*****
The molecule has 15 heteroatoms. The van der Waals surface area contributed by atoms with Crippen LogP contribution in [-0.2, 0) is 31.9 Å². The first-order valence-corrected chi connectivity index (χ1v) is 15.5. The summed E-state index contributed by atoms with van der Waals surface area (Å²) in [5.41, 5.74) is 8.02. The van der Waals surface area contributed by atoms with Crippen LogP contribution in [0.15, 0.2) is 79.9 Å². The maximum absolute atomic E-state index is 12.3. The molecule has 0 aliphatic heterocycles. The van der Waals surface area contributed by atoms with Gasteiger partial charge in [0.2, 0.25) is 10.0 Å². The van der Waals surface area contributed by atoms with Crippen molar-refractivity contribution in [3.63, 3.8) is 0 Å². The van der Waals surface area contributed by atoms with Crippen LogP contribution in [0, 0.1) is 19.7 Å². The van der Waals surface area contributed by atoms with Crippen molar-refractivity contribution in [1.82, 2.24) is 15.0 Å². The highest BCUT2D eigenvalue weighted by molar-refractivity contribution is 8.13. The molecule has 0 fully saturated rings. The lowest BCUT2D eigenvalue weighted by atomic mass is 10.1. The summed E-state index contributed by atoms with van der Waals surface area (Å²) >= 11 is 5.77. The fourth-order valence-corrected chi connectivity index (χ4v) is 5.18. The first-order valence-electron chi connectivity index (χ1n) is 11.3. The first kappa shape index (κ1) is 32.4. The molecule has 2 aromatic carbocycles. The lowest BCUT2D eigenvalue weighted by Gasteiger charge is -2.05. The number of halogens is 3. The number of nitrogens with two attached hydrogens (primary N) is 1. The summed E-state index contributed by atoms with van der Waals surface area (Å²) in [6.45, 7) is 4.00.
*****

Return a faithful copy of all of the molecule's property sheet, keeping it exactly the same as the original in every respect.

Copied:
The molecule has 15 heteroatoms. The van der Waals surface area contributed by atoms with Crippen LogP contribution in [-0.2, 0) is 31.9 Å². The first-order valence-corrected chi connectivity index (χ1v) is 15.5. The summed E-state index contributed by atoms with van der Waals surface area (Å²) in [5.41, 5.74) is 8.02. The van der Waals surface area contributed by atoms with Crippen LogP contribution in [0.15, 0.2) is 79.9 Å². The maximum absolute atomic E-state index is 12.3. The molecule has 0 aliphatic heterocycles. The van der Waals surface area contributed by atoms with Gasteiger partial charge in [0.2, 0.25) is 10.0 Å². The van der Waals surface area contributed by atoms with Crippen molar-refractivity contribution in [3.63, 3.8) is 0 Å². The van der Waals surface area contributed by atoms with Crippen LogP contribution in [0, 0.1) is 19.7 Å². The van der Waals surface area contributed by atoms with Crippen molar-refractivity contribution in [1.82, 2.24) is 15.0 Å². The highest BCUT2D eigenvalue weighted by molar-refractivity contribution is 8.13. The molecule has 0 fully saturated rings. The lowest BCUT2D eigenvalue weighted by atomic mass is 10.1. The summed E-state index contributed by atoms with van der Waals surface area (Å²) >= 11 is 5.77. The fourth-order valence-corrected chi connectivity index (χ4v) is 5.18. The first-order valence-electron chi connectivity index (χ1n) is 11.3. The first kappa shape index (κ1) is 32.4. The molecule has 2 aromatic carbocycles. The lowest BCUT2D eigenvalue weighted by Gasteiger charge is -2.05. The number of halogens is 3. The number of nitrogens with two attached hydrogens (primary N) is 1. The summed E-state index contributed by atoms with van der Waals surface area (Å²) in [6.45, 7) is 4.00.